As the end of financial year approaches, the temporary full expensing rules will be coming to an end. What must businesses do to avoid missing out on accelerated tax deductions for this year?
The temporary full expensing (“TFE“) rules provide for a full deduction to businesses for the cost of eligible depreciating assets in the year they are first used, or installed ready for use, for a taxable purpose prior to 30 June 2023. Taxpayers should bear this strict timeline in mind to avoid missing out on accelerated tax deductions. Merely contracting for the purchase of an asset, or even becoming the owner of the asset by 30 June 2023 is not sufficient.
From 1 July 2023, the accelerated deductions will conclude, and depreciating assets will be required to be written-off for tax purposes over their effective lives.
First used or installed ready for use by 30 June 2023
Taxpayers should ensure that any capital investments are made with sufficient time to allow for delivery and use or installation of the relevant assets by 30 June 2023 to qualify for TFE. The 30 June 2023 date is a hard deadline regardless of whether the business entity has a 30 June year-end or a substituted accounting period. There is no discretion in the law to extend the date by which assets must meet this first taxable use requirement. As such, unexpected delays in the delivery, construction or installation of assets could result in taxpayers missing out.
Additionally, first use of an asset for a non-taxable purpose (e.g. private use of a car) by 30 June 2023 is not sufficient. Where assets are to be used for a combination of taxable and non-taxable purposes, taxpayers should ensure first taxable use of the asset occurs by 30 June 2023.
Taxpayers should consider other eligibility criteria including ensuring that:
- They carry on a business as part of a global group with less than $5 billion aggregated turnover
- The asset is principally used in a business in Australia
- For business entities with aggregated turnover of $50 million or more – the asset is not a second-hand asset
- The asset is not an excluded asset (e.g. capital works, certain primary production assets and assets added to a low-value or software development pool)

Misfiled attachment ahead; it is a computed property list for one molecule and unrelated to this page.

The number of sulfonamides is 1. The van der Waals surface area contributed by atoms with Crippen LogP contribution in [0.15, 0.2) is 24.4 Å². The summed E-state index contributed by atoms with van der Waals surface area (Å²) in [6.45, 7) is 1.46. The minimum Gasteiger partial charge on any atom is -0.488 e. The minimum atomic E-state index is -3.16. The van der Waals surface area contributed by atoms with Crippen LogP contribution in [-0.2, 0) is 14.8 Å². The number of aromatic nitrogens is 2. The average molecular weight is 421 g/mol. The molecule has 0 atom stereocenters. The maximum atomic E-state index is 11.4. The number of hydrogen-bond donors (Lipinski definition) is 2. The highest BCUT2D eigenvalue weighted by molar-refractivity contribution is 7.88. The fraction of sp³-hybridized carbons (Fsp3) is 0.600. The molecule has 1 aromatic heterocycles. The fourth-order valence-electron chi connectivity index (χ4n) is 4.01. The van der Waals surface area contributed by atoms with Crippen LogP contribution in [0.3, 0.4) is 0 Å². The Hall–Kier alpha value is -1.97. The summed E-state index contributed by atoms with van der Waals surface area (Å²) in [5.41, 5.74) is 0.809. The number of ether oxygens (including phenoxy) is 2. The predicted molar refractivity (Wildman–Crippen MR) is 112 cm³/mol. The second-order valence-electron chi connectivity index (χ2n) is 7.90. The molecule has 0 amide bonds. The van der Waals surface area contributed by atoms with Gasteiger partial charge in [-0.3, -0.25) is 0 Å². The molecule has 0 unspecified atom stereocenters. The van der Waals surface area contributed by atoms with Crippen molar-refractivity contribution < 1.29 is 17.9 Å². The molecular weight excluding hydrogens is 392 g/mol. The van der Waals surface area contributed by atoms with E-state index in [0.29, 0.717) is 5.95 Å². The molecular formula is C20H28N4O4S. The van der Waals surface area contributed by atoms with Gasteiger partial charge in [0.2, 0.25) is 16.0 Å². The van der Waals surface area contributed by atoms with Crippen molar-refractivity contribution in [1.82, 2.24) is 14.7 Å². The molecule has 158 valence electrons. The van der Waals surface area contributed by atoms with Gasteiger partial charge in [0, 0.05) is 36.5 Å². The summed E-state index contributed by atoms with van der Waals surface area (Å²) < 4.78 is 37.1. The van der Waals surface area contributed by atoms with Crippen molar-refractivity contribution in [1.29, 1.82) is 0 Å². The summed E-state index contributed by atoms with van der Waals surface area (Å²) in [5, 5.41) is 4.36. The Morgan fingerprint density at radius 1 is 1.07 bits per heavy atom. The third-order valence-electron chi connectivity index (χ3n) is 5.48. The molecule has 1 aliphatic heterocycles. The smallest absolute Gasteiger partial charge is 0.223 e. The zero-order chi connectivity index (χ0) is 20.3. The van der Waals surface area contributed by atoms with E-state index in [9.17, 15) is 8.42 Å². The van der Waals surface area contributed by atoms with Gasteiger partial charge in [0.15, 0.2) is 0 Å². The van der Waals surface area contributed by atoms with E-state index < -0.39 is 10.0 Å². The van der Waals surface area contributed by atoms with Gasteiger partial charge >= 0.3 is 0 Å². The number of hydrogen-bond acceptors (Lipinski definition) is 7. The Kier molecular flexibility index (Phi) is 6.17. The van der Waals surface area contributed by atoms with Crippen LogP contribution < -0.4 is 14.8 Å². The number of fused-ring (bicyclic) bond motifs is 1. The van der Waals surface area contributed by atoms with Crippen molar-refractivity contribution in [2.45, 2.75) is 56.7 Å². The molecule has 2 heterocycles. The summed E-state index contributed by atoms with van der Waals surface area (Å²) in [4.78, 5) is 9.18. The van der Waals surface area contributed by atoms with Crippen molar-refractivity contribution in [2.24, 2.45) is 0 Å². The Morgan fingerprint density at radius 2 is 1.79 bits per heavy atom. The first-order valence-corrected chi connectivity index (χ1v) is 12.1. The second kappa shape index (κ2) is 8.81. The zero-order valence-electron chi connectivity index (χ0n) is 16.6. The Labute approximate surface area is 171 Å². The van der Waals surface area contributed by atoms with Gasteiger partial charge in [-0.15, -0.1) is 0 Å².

Second element costs
“Second element costs” being those that contribute to bringing the asset to its present condition or location from time to time (e.g. improvement costs) may also qualify for TFE in the 2023 income year if they are paid or incurred prior to 30 June 2023. However, simply prepaying amounts or incurring amounts for improvements to existing assets that are to be made after 30 June 2023 are not likely to result in those costs qualifying for TFE. Taxpayers should also keep the 30 June 2023 deadline in mind if they are considering making improvements to or relocating existing depreciating assets to ensure that these things can be done in time.
Rules from 1 July 2023
From 1 July 2023, depreciating assets are required to be written-off for tax purposes over their effective lives.
- For small business entities using simplified depreciation, the cost threshold of an asset for instant write-off reverts to $1,000 for the first time since 12 May 2015 when it was increased to $20,000 and continuously extended and increased since then. Additionally, small business taxpayers who maintained general small business pools should begin these again after pooling was effectively made redundant under TFE which provided for a full write-off of pool balances as at 30 June 2021. Small business entities who had not previously elected into the general small business pool (whether by choice or because they only qualify as small business entities this year) may consider doing so for the 2023 year. This could allow them to bring the tax written down values of eligible depreciating assets into the pool in 2023 with a full write-off of the balance being available.
- For other taxpayers, no instant asset write-off applies from 1 July 2023, although assets costing less than $1,000 are able to be allocated to a low value pool if the taxpayer elects. Business taxpayers may treat expenditures of up to $100 as revenue in nature under PS LA 2003/8 and deduct these in full and non-business taxpayers (e.g. employees) may rely on a statutory rule allowing a full deduction for the cost of depreciating assets costing $300 or less.
It is critical that if you wish to claim temporary full expensing for capital purchases for the 2022-23 income year that you ensure you meet the necessary conditions by 30 June 2023 and plan accordingly to ensure that the delivery and installation of assets can occur prior to the deadline. If you have any questions please reach out to one of your local Pitcher Partners tax experts.